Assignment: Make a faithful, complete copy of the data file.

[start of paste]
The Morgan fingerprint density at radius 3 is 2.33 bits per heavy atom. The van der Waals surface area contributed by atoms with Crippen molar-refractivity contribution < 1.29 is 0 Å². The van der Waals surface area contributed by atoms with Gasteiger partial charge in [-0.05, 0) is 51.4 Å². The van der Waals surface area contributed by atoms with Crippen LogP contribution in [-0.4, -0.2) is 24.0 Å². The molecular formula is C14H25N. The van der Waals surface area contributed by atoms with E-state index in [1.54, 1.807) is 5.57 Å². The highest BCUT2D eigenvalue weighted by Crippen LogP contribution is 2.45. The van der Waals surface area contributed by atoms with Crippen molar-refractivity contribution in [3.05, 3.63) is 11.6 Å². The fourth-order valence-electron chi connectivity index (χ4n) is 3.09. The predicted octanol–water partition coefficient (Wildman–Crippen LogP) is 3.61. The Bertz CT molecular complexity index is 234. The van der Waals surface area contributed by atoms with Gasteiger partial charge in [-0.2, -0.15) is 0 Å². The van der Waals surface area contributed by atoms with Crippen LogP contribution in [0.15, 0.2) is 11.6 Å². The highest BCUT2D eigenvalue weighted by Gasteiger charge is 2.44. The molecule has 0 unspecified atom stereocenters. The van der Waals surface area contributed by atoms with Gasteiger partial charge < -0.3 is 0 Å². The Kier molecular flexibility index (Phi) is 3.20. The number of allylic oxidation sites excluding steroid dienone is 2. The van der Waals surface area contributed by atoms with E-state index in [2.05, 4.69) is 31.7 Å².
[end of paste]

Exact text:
The Morgan fingerprint density at radius 3 is 2.33 bits per heavy atom. The van der Waals surface area contributed by atoms with Crippen molar-refractivity contribution < 1.29 is 0 Å². The van der Waals surface area contributed by atoms with Gasteiger partial charge in [-0.05, 0) is 51.4 Å². The van der Waals surface area contributed by atoms with Crippen LogP contribution in [-0.4, -0.2) is 24.0 Å². The molecular formula is C14H25N. The van der Waals surface area contributed by atoms with E-state index in [1.54, 1.807) is 5.57 Å². The highest BCUT2D eigenvalue weighted by Crippen LogP contribution is 2.45. The van der Waals surface area contributed by atoms with Crippen molar-refractivity contribution in [3.05, 3.63) is 11.6 Å². The fourth-order valence-electron chi connectivity index (χ4n) is 3.09. The predicted octanol–water partition coefficient (Wildman–Crippen LogP) is 3.61. The Bertz CT molecular complexity index is 234. The van der Waals surface area contributed by atoms with Gasteiger partial charge in [-0.2, -0.15) is 0 Å². The van der Waals surface area contributed by atoms with Crippen LogP contribution in [0.15, 0.2) is 11.6 Å². The highest BCUT2D eigenvalue weighted by Gasteiger charge is 2.44. The molecule has 0 unspecified atom stereocenters. The van der Waals surface area contributed by atoms with Gasteiger partial charge < -0.3 is 0 Å². The Kier molecular flexibility index (Phi) is 3.20. The number of allylic oxidation sites excluding steroid dienone is 2. The van der Waals surface area contributed by atoms with E-state index in [2.05, 4.69) is 31.7 Å².